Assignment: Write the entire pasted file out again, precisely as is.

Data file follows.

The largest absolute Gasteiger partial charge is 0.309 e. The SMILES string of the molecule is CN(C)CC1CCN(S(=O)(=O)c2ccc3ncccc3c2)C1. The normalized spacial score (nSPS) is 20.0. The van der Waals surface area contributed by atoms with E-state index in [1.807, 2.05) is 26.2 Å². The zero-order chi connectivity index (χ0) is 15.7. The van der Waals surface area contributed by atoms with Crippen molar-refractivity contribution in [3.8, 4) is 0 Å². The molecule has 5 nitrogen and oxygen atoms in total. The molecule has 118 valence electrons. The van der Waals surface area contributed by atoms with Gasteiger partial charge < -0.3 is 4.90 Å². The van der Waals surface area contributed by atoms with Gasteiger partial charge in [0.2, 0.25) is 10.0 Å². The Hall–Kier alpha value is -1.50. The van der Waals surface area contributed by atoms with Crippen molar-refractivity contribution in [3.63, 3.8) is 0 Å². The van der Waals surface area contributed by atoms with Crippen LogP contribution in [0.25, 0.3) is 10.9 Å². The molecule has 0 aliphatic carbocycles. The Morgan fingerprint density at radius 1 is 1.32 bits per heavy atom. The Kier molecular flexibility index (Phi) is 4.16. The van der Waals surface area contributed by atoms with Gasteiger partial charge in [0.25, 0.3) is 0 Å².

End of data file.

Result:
The largest absolute Gasteiger partial charge is 0.309 e. The SMILES string of the molecule is CN(C)CC1CCN(S(=O)(=O)c2ccc3ncccc3c2)C1. The normalized spacial score (nSPS) is 20.0. The van der Waals surface area contributed by atoms with E-state index in [1.807, 2.05) is 26.2 Å². The zero-order chi connectivity index (χ0) is 15.7. The van der Waals surface area contributed by atoms with Crippen molar-refractivity contribution in [3.8, 4) is 0 Å². The molecule has 5 nitrogen and oxygen atoms in total. The molecule has 118 valence electrons. The van der Waals surface area contributed by atoms with Gasteiger partial charge < -0.3 is 4.90 Å². The van der Waals surface area contributed by atoms with Gasteiger partial charge in [0.2, 0.25) is 10.0 Å². The Hall–Kier alpha value is -1.50. The van der Waals surface area contributed by atoms with Crippen molar-refractivity contribution in [3.63, 3.8) is 0 Å². The van der Waals surface area contributed by atoms with Crippen LogP contribution in [0.25, 0.3) is 10.9 Å². The molecule has 0 aliphatic carbocycles. The Morgan fingerprint density at radius 1 is 1.32 bits per heavy atom. The Kier molecular flexibility index (Phi) is 4.16. The van der Waals surface area contributed by atoms with Gasteiger partial charge in [0.25, 0.3) is 0 Å².